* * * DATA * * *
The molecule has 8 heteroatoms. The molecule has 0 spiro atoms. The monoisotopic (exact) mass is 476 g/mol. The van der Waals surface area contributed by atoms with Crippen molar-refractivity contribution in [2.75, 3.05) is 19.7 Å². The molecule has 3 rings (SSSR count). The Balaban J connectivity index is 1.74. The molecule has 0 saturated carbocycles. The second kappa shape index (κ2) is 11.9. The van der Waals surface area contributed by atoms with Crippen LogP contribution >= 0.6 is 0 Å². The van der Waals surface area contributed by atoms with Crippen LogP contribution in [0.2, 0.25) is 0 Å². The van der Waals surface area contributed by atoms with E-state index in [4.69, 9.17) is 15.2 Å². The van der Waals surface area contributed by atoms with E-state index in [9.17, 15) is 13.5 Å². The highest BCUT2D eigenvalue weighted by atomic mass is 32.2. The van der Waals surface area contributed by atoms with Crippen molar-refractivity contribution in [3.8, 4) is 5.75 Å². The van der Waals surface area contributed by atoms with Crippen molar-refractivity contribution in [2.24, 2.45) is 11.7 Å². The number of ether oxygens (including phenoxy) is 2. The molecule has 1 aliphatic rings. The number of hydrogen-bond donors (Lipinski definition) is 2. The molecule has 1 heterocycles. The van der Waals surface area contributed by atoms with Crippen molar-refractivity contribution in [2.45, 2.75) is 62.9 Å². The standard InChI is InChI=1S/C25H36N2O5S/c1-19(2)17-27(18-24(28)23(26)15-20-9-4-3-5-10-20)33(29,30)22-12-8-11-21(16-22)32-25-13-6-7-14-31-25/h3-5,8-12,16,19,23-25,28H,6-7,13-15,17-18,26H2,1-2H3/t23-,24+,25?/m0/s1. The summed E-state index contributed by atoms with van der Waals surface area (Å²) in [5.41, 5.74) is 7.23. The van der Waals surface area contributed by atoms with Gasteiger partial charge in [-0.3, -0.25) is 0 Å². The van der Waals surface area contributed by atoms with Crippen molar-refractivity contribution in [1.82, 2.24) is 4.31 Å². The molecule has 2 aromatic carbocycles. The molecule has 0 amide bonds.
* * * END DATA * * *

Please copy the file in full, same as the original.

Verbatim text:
The molecule has 8 heteroatoms. The molecule has 0 spiro atoms. The monoisotopic (exact) mass is 476 g/mol. The van der Waals surface area contributed by atoms with Crippen molar-refractivity contribution in [2.75, 3.05) is 19.7 Å². The molecule has 3 rings (SSSR count). The Balaban J connectivity index is 1.74. The molecule has 0 saturated carbocycles. The second kappa shape index (κ2) is 11.9. The van der Waals surface area contributed by atoms with Crippen LogP contribution >= 0.6 is 0 Å². The van der Waals surface area contributed by atoms with Crippen LogP contribution in [0.2, 0.25) is 0 Å². The van der Waals surface area contributed by atoms with E-state index in [4.69, 9.17) is 15.2 Å². The van der Waals surface area contributed by atoms with E-state index in [9.17, 15) is 13.5 Å². The highest BCUT2D eigenvalue weighted by atomic mass is 32.2. The van der Waals surface area contributed by atoms with Crippen molar-refractivity contribution in [3.8, 4) is 5.75 Å². The van der Waals surface area contributed by atoms with Crippen molar-refractivity contribution in [2.24, 2.45) is 11.7 Å². The number of ether oxygens (including phenoxy) is 2. The molecule has 1 aliphatic rings. The number of hydrogen-bond donors (Lipinski definition) is 2. The molecule has 1 heterocycles. The van der Waals surface area contributed by atoms with Crippen molar-refractivity contribution in [2.45, 2.75) is 62.9 Å². The standard InChI is InChI=1S/C25H36N2O5S/c1-19(2)17-27(18-24(28)23(26)15-20-9-4-3-5-10-20)33(29,30)22-12-8-11-21(16-22)32-25-13-6-7-14-31-25/h3-5,8-12,16,19,23-25,28H,6-7,13-15,17-18,26H2,1-2H3/t23-,24+,25?/m0/s1. The summed E-state index contributed by atoms with van der Waals surface area (Å²) in [5.41, 5.74) is 7.23. The van der Waals surface area contributed by atoms with Gasteiger partial charge in [-0.3, -0.25) is 0 Å². The van der Waals surface area contributed by atoms with Crippen molar-refractivity contribution in [1.82, 2.24) is 4.31 Å². The molecule has 2 aromatic carbocycles. The molecule has 0 amide bonds.